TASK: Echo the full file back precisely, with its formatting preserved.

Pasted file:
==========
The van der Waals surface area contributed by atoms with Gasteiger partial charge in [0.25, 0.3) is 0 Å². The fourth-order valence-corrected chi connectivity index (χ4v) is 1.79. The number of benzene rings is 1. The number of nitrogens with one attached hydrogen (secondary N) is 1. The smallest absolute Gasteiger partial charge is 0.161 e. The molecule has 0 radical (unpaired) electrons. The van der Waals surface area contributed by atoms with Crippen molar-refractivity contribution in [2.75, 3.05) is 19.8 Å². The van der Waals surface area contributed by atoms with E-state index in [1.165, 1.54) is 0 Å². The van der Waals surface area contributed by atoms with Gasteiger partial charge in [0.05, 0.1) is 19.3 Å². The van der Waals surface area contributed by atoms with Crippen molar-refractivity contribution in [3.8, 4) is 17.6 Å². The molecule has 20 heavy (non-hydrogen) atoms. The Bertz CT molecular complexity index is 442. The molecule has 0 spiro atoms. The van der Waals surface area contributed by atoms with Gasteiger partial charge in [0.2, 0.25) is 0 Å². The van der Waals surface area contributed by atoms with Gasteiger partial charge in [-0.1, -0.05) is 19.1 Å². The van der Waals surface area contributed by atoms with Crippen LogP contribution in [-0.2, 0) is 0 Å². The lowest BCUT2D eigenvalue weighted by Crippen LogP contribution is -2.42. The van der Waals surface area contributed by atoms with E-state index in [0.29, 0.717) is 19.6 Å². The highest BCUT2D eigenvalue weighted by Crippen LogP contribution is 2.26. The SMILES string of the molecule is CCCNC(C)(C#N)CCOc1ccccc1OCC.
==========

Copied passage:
The van der Waals surface area contributed by atoms with Gasteiger partial charge in [0.25, 0.3) is 0 Å². The fourth-order valence-corrected chi connectivity index (χ4v) is 1.79. The number of benzene rings is 1. The number of nitrogens with one attached hydrogen (secondary N) is 1. The smallest absolute Gasteiger partial charge is 0.161 e. The molecule has 0 radical (unpaired) electrons. The van der Waals surface area contributed by atoms with Crippen molar-refractivity contribution in [2.75, 3.05) is 19.8 Å². The van der Waals surface area contributed by atoms with E-state index in [1.165, 1.54) is 0 Å². The van der Waals surface area contributed by atoms with Gasteiger partial charge in [0.05, 0.1) is 19.3 Å². The van der Waals surface area contributed by atoms with Crippen molar-refractivity contribution in [3.8, 4) is 17.6 Å². The molecule has 20 heavy (non-hydrogen) atoms. The Bertz CT molecular complexity index is 442. The molecule has 0 spiro atoms. The van der Waals surface area contributed by atoms with Gasteiger partial charge in [0.2, 0.25) is 0 Å². The van der Waals surface area contributed by atoms with Gasteiger partial charge in [-0.1, -0.05) is 19.1 Å². The van der Waals surface area contributed by atoms with Crippen LogP contribution in [-0.2, 0) is 0 Å². The lowest BCUT2D eigenvalue weighted by Crippen LogP contribution is -2.42. The van der Waals surface area contributed by atoms with E-state index in [0.29, 0.717) is 19.6 Å². The highest BCUT2D eigenvalue weighted by Crippen LogP contribution is 2.26. The SMILES string of the molecule is CCCNC(C)(C#N)CCOc1ccccc1OCC.